Odyssey - May/June 1996


Who Will Succeed Iakovos?

By Gregory A. Maniatis

As Archbishop Iakovos's July 29 resignation date approaches, the handicapping on who will succeed him as Orthodox leader in the Americas is heating up. But at the Phanar headquarters of the Ecumenical Patriarchate, there is official silence on the subject.

That's because the Holy Synod, the body of clerics that will select Iakovos's successor, is not scheduled to convene until just after the Archbishop leaves office. Of course, this hasn't stopped church activists in the Americas from speculating on their future leader, nor from arguing the case for those bishops they believe should win the synod's approval. The Archdiocesan Council, the lay leadership body of the North and South American Archdiocese, met with Patriarch Bartholomew at the end of April to "urge wisdom" on the ecumenical leader in the selection process.

How wisdom translates into a new archbishop is not precisely clear. But barring a dark-horse selection (which, according to church sources, is not out of the question) the short list is thinning. Several candidates that had been under consideration last fall —including Archbishop Stylianos of Australia and Metropolitan Damaskinos of Switzerland, both of whom had the favor of the Phanar— seem to have fallen out of contention. Others who have been mentioned —such as Bishops Sotirios of Canada, Maximos of Pittsburgh, Anthony of San Francisco, and Iakovos loyalist Methodios of Boston— do not have enough support at the Patriarchate. That leaves three likely candidates.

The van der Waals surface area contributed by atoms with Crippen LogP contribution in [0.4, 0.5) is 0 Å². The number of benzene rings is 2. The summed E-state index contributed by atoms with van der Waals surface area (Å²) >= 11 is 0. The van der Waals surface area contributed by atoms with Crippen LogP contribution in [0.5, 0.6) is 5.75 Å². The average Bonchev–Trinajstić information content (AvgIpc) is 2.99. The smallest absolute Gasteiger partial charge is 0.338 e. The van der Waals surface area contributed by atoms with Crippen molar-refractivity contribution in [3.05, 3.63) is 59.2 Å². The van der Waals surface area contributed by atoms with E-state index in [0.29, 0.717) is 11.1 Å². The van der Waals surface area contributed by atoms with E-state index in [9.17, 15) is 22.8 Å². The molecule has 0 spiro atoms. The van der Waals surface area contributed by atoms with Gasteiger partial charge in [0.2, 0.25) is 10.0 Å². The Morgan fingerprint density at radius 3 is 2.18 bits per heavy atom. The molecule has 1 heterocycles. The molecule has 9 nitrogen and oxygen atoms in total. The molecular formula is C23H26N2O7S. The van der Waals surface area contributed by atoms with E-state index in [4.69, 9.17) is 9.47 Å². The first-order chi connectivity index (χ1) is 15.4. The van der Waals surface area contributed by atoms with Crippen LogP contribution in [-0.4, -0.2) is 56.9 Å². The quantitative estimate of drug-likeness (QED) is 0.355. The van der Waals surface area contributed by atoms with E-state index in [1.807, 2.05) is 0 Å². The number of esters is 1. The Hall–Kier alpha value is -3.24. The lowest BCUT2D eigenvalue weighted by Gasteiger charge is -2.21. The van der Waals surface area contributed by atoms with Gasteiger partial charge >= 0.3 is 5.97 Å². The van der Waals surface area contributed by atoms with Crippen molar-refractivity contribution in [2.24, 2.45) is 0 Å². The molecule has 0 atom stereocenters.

And the Candidates for Archbishop Are...
Metropolitan Demetrios of Vreisthenes is the closest to being a consensus choice —that is, there is very substantial support for him in New York and at the Phanar. A long-time scholar both at Harvard's Divinity School and Holy Cross Seminary in Boston, Demetrios knows the Americas well; church leaders in the US insist they will object vehemently if the new archbishop is not "one of their own." Demetrios is also a trusted advisor of Bartholomew's.

In the top tier along with Demetrios is Metropolitan Ioakeim of Halkidon, perhaps the Patriarch's closest confidante in the Phanar. Though his knowledge of the Americas is slim, he is said of late to have been intensely studying both English and the Archdiocese of the Americas. If Bartholomew and the Holy Synod opt for someone with unquestioned loyalty to the Phanar, it will probably be Ioakeim. But he is unlikely to win wholehearted support in the Americas.

Metropolitan Spyridon of Italy, once a frontrunner for the position, could end up as a compromise candidate. Young and American-born, he fulfills some of the criteria for archbishop. But he has not overwhelmed other clerics with his theological prowess, nor is he considered charismatic enough to hold the huge Archdiocese of North and South America together.

But then again, compared to Iakovos, who is? And who, unlike Iakovos, can secure smooth relations between the Phanar and its most important constituency? Those questions will make the deliberations of the Holy Synod nettlesome indeed.   G.A.M.

[ Odyssey - May/June 1996 - p. 13 ]